Chairman Vaile looks for Tinkler

Chairman Vaile looks for Tinkler

Could a deal between Whitehaven Coal and its embattled largest shareholder, Where's Wally of mining Nathan Tinkler, be in the works?

CBD hears talk that last week Whitehaven Coal chairman Mark Vaile took a trip to Singapore, the tax haven Tinkler calls home after abandoning the Hunter Valley.

Tinkler's 19.5 per cent stake in Whitehaven is up for sale - as is his vast horse racing empire and his luxurious Queensland estate. But finding a buyer for a big block of shares is always tricky and the situation was further complicated last week when liquidators of Tinkler's Mulsanne Resources lodged a legal bid to freeze the highly geared former electrician's assets, including the $450 million worth of Whitehaven shares.

If Vaile was in the Lion City to talk to Tinkler, there's no guarantee he found him. He's so elusive sometimes even his own PR flack, Tim Allerton, doesn't know where he is.

And Vaile wouldn't be the only person looking for Tinkler. Back in Australia, corporate advisers BKK have struck a deal over a $440,000 bill, but CBD hears at least one other creditor also wants to have a friendly chat about payment terms.

Peter the greatest

Gathered among the ancient relics at the Melbourne Museum on Friday night were the Liberal Party faithful, brought together to wine and dine the man repeatedly referred to during dinner as "Australia's greatest treasurer", Peter Costello.

With victory in September so close as to be fragrant, the presentation of life party membership to Costello drew a big crowd including Opposition Leader Tony Abbott, many of his frontbench and Victorian Premier Denis Napthine.

Notably absent were former Victorian premier Jeff Kennett, who called Costello "disloyal" a few years back, and the man to whom Costello played second fiddle, former PM John Howard.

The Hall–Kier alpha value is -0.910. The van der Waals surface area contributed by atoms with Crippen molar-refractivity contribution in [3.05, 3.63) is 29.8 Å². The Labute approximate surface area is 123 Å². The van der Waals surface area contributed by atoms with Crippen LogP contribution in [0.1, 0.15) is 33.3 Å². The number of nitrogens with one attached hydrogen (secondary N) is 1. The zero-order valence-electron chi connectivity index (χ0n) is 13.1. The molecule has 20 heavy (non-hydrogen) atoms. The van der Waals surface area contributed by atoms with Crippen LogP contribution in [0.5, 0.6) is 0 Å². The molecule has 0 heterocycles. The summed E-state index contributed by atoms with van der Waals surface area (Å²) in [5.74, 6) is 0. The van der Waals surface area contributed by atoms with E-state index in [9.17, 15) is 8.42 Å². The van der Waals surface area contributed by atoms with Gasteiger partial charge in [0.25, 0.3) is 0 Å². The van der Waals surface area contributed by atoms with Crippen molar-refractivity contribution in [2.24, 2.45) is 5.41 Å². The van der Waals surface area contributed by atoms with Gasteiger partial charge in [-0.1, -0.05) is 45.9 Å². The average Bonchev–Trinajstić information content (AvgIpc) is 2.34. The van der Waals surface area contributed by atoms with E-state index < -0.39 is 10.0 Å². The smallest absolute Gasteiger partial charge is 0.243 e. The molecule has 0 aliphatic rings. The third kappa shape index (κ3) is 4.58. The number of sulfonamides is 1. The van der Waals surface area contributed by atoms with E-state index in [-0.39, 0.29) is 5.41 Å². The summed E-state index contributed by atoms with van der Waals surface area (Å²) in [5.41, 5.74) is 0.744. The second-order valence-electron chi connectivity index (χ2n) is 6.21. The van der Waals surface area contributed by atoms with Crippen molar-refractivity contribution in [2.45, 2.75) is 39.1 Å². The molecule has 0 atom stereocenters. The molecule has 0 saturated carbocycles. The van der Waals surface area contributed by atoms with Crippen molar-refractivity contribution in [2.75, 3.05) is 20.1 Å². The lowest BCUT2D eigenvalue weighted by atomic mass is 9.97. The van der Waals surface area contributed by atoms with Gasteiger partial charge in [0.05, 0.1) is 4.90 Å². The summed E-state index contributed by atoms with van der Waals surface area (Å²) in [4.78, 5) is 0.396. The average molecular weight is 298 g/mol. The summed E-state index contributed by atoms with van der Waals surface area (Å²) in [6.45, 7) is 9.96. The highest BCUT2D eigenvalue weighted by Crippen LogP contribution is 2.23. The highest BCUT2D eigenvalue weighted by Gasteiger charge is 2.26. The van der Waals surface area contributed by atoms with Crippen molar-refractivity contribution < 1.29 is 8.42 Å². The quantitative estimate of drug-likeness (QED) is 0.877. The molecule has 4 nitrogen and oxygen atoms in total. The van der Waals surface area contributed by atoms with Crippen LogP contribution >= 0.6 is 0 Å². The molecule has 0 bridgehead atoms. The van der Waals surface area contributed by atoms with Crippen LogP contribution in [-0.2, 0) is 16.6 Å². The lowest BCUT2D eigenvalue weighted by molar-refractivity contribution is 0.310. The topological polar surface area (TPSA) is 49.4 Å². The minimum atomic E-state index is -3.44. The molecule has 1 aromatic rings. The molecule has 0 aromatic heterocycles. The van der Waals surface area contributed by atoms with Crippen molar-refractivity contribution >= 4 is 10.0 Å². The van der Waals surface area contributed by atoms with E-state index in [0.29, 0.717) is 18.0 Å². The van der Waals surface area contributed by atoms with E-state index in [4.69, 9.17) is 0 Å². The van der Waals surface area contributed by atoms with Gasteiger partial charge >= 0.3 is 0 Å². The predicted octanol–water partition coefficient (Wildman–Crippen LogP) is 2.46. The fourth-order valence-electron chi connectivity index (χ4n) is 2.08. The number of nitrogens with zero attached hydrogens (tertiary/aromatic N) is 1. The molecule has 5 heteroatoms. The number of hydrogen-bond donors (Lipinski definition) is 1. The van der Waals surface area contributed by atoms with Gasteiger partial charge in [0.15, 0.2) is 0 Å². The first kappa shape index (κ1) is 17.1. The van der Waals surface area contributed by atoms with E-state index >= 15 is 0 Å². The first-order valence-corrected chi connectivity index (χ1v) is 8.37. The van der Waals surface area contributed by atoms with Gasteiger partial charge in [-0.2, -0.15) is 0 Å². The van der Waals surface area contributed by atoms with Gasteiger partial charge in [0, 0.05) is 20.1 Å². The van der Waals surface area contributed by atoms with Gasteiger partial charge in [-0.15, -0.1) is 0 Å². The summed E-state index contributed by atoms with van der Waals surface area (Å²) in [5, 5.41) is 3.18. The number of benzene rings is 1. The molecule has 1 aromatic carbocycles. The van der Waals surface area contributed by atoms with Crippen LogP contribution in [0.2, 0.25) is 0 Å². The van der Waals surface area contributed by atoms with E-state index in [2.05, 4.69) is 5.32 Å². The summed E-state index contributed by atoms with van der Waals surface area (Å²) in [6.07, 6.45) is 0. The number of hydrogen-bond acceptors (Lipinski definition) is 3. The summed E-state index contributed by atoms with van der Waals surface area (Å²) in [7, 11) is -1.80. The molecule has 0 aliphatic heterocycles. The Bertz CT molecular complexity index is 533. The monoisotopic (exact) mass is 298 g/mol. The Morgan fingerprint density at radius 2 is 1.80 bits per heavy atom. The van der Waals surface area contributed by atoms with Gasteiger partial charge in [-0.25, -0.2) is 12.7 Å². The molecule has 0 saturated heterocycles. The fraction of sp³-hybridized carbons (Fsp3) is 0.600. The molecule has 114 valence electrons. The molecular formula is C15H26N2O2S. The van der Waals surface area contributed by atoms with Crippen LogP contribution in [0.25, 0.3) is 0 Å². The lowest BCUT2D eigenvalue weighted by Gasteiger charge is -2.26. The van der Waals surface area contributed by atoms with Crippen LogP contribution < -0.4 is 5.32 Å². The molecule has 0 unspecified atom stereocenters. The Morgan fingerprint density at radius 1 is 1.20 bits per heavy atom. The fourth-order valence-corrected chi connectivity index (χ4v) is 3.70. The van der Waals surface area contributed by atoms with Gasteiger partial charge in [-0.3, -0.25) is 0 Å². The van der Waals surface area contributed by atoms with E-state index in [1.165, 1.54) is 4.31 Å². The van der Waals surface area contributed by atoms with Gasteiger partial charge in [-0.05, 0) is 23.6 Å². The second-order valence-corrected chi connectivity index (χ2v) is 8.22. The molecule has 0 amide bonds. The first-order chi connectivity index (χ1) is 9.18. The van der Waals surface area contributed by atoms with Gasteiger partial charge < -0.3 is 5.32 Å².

However, both appeared in a video package introduced by Costello's son Seb, a reporter with the Nine Network. "You're the best treasurer Australia ever had," Howard said, to a handful of boos.

Abbott thanked Costello for teaching by example during the Howard years, saying that after cabinet meetings, Costello would say: "Tony's just channelling B.A. Santamaria again."

These days, Abbott said, he channels only Peter Costello.

Accepting his life membership, Costello said public service was a calling and after doing your job for the country you should step aside to make way for others.

CBD can't imagine who he had in mind.

For under-75s

Santa-who? Readers who still have most of their own teeth may be unaware of the political legacy of Bartholemew Augustine Michael Santamaria, born in 1915 in Brunswick. Suffice to say he was a staunch Catholic anti-communist who played a key role in the split in the Labor Party in 1955. No correspondence will be entered into on this matter as nobody under 75 cares.

HSBC drops ball

Goodbye cauliflower ears, hello flowers. That seems to be the marketing strategy for global bank HSBC, which has all but abandoned sports sponsorship in this country in favour of community support programs.

HSBC ditched its sponsorship of AFL team Hawthorn last year and will say ta-ta to the Tahs in October when its sponsorship of rugby union's Waratahs ends.

Up for renewal next month is HSBC's deal with Sydney's Domain. But that deal, worth about $100,000 looks more likely to survive - along with a host of other feel-good community programs.

It looks like HSBC backs only sports with international reach - such as the British and Irish Lions - and it has naming rights for many golf and tennis championships.

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